"Yes We Must" Summit Warns of Growing Crisis in Higher Education

Private College Coalition Calls for Increased Support for Low Income, First Generation, and Minority Students; Applauds Passage of New Student Loan Legislation

Boston, MA - A coalition of private colleges from across the U.S. warned of a growing crisis in higher education during the first “Yes We Must” Summit held in Boston. The Presidents and representatives of 11 private colleges and universities, which serve mostly low income, first generation and students of color , urged Congress to pass legislation that would increase financial aid to students in need.

College officials expressed concern about the country’s ability to regain global leadership in college attainment unless lawmakers and the philanthropic community significantly increase support for small colleges and universities that are currently struggling to give access to new populations of college students.

“The only way for our country to meet the educational goals that have been set by President Obama, is for more schools to reach out to those students who are currently not in the college pipeline,” said Gloria Nemerowicz, President of Pine Manor College. “We are successfully doing that work. We are affordable, private colleges that serve the public good. But our students and our institutions are often overlooked.”

On Thursday Congress passed legislation that will increase the number of Pell Grants and increase the amount students can borrow for their college education. The measure was included in the health care reform "Reconciliation" bill.

"This legislative victory, though less than what is needed, will play a critical role in our fight to broaden the population of students who have access to college education," said Nemerowicz. "With only 27% of our population holding a college degree, we have a long way to go. We must remain vigilant in our efforts if we are to see progress on a national level– we cannot afford to do otherwise."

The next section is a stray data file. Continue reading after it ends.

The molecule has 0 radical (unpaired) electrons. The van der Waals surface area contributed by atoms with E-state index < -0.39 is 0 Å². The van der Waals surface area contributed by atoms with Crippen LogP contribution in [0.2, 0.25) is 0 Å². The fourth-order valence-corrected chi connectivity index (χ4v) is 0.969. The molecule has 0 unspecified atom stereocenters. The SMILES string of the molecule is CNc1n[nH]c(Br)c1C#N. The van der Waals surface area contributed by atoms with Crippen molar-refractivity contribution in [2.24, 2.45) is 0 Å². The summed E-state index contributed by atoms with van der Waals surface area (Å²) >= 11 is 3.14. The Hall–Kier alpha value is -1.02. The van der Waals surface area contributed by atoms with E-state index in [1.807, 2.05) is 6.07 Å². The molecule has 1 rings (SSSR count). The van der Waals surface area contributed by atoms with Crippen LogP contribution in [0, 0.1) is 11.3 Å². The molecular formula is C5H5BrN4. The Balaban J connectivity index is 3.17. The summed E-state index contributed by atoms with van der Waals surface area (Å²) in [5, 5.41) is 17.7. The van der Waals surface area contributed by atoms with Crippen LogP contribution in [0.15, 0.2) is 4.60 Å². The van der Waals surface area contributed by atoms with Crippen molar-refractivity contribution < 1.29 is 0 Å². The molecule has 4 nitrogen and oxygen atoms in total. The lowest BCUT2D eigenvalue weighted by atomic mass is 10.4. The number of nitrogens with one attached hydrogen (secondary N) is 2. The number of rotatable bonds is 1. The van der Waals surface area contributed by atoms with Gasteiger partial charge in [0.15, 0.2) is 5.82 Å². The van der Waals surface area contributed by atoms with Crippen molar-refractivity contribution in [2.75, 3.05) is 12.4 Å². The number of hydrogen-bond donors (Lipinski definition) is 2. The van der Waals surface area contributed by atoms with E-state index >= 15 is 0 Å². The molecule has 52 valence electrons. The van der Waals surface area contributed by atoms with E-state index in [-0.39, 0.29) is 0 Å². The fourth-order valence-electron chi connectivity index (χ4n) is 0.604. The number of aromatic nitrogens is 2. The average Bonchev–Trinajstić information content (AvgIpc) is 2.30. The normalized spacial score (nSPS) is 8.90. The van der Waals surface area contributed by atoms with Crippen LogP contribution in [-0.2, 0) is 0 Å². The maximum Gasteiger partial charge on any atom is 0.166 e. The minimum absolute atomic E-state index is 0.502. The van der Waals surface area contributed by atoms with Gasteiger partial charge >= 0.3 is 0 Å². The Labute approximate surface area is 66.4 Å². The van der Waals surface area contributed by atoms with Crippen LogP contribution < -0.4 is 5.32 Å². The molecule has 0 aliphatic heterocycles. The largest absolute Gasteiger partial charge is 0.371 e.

The 11 colleges, which have proven track records of guiding their students to graduation and entrance into the economy as productive citizens, formed a new coalition committed to raising awareness of the crisis facing the country and the challenges facing their schools.

Pine Manor College, which is focused on making graduation a reality for low-income students and is ranked the nation’s most diverse campus by US News & World Report 2010, convened the Summit to create a national discussion about President Obama’s declared goal of having the world’s largest share of college graduates by 2020.

The Summit brought together key leaders within the sector of higher education devoted to opening up college access to lower-income level students. Speakers at the Summit included Greg Darnieder, special assistant and Advisor to the Secretary of Education and David Warren, President of the National Association of Independent Colleges and Universities.

The Presidents and the representatives of historically black colleges and universities, Hispanic serving institutions, tribal colleges and women’s colleges were among the participants. Representatives from organizations such as the College Summit and the United Negro College Fund , both recipients of Obama’s Nobel Prize money, that promote access to higher education attended as well.

Participating colleges included: Berea College – Berea, KY; Bennett College - Greensboro, NC; College of Saint Mary - Omaha, NE; Metropolitan College of NY - NY, NY; Nyack College - Nyack, NY; Our Lady of the Lake University - San Antonio, TX; Paul Quinn College - Dallas, TX; St. Joseph's College - Brooklyn, NY; Thomas University - Thomasville, GA; Dillard College – New Orleans, LA; Pine Manor College, Chestnut Hill, MA.